• Maryland: 50 percent tax credits for donations of cash or goods, by corporations or individuals, for supporting specific state-approved projects—limit of $250,000 in tax credits per taxpayer;
  • Missouri: 50 percent or 70 percent tax credits, the latter for projects in designated low-income urban or rural areas, for business donations to approved Neighborhood Assistance Projects—$10 million cap for 50 percent credits, $6 million for 70 percent credits;
  • New Hampshire: 75 percent business tax credits, administered by the Community Development Finance Authority, for donations to approved projects;
  • New Jersey: 100 percent tax credits for business donors to nonprofits carrying out comprehensive neighborhood revitalization plans, with the recipient nonprofits committing to using 60 percent of what they receive on affordable housing or economic development—state cap of $10 million; and
  • Virginia: 65 percent tax credits, with a total of $7 million administered by the Department of Social Services for human services programs and $8 million by the Department of Education for education nonprofits.

Like other tax programs benefiting lower-income communities, Neighborhood Assistance Programs have on occasion been slated for budget cutbacks in recent years (such as Pennsylvania’s, Missouri’s, and Indiana’s), though the state-level advocacy of nonprofit coalitions has helped preserve and defend these programs from deeper cuts.26 Because NAP projects must be specifically approved by designated state agencies, ideology can sometimes come into play—as in 2011, when Indiana rejected Neighborhood Assistance Program support for Planned Parenthood.27 In light of the states’ generally low tax levies on corporate income, the fact that the tuition tax credits and the neighborhood assistance tax credits primarily benefit corporate taxpayers does raise questions about nonprofits trading a concern for tax equity for access to tax-incentivized contributions.28

The Big Kahuna Not:
State Charitable Deductions

Nationally, the charitable tax deduction costs the federal government $36 billion as an incentive for charitable giving. Does the generosity of the federal charitable deduction obviate the need for state incentives for charitable donations?

Interestingly, like the Neighborhood Assistance Program and the tuition tax credit programs, state incentives directed to charitable giving seem to have the flavor of special initiatives, as compared to the federal deductions, which are solid and relatively broad-based components of the tax code. Without offering an exhaustive list, the state charitable giving programs, with several targeted toward building community foundation endowments, include the following:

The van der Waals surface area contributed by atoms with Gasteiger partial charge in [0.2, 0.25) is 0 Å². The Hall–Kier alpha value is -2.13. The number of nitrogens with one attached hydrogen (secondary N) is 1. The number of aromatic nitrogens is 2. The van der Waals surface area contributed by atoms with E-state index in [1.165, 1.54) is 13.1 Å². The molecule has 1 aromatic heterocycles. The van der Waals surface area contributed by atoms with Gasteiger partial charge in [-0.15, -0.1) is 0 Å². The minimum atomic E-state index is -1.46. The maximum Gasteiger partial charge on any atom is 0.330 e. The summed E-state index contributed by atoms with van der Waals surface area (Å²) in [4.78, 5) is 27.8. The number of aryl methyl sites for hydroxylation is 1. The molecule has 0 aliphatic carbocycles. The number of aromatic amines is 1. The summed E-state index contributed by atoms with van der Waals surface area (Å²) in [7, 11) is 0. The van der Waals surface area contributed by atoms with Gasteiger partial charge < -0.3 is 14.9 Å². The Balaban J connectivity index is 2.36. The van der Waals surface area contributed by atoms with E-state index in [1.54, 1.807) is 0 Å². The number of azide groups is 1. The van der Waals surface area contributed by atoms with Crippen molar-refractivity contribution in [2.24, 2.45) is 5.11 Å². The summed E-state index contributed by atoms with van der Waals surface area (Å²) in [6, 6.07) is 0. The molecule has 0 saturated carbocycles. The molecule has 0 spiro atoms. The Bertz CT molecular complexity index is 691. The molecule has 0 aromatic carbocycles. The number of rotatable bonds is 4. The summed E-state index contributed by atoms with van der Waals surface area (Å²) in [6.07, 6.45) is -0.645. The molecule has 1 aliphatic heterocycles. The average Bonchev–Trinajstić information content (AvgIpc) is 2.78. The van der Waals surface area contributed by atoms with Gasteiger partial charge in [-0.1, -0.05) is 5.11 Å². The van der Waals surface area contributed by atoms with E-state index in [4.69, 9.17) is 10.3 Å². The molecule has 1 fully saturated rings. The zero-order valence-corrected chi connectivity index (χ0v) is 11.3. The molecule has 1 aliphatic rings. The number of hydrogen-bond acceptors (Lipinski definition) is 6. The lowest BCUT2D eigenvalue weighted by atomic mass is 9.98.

• Arizona’s program, involving a maximum credit of $200 for individual taxpayers and $400 for taxpayers filing jointly for donations to 501(c)(3) charities or to community action agencies receiving Community Services Block Grant funds—so long as the recipient organizations spend at least half of their budgets on services to Arizona families receiving Temporary Assistance for Needy Families (TANF), to low-income Arizona households, or to chronically ill or physically disabled Arizona children;
  • Colorado’s Checkoff Colorado program, offering specific charities for taxpayer support, basically allowing taxpayers to make donations from taxpayer refunds or to add to their tax liabilities;29
  • Idaho’s state charitable tax credit program, until recently a 20 percent credit for individuals donating to specified Idaho youth and rehabilitation facilities, which increased in 2010 to 50 percent for taxpayers donating to educational entities such as nonprofits serving public or private schools, public libraries, nonprofit museums, the Idaho Historial Society, and state commissions or councils on Hispanic affairs, the blind and disabled, developmental disabilities, libraries, and the deaf;30
  • Iowa’s Endow Iowa program, for individuals and businesses, worth a 25 percent tax credit for donations to endowed charitable funds, capped statewide at $4.5 million, and, as of 2011, the maximum annual tax credit for a taxpayer limited to $175,000 for individual taxpayers and $350,000 for joint filers;31
  • Kentucky’s SB 227 program, offering donors a 20 percent tax credit for donations to an endowment or a county fund sponsored by a community foundation or affiliate, the credit capped at $10,000 per donor and the statewide cap set at $500,000;
  • Michigan’s state tax credit program, a 50 percent credit limited to $100 for individuals and $200 for joint filers, for charitable donations to community foundations, state universities, public libraries, homeless shelters, and food banks (Michigan closed the program at the end of 2011, however, due to the state’s budget deficit);32
  • Montana’s endowment tax credit program, a 40 percent tax credit for individual and joint-filer taxpayers and a 20 percent tax credit for businesses;
  • North Dakota’s state tax credit program, for donors who contribute to charitable endowments or community foundations, worth 40 percent of the deduction allowed by the IRS to a maximum of $10,000 per individual taxpayer and $20,000 for joint filers;
  • Oregon’s state tax credit program, allowing taxpayers to match a donation they may make to any of 1,326 participating cultural organizations with a match to the Oregon Cultural Trust, worth a tax credit for the Cultural Trust donation of up to $500 for individuals, $1,000 for couples filing jointly, and $2,500 for corporations. With the program set to expire in 2014, the legislature will consider its reauthorization in 2013.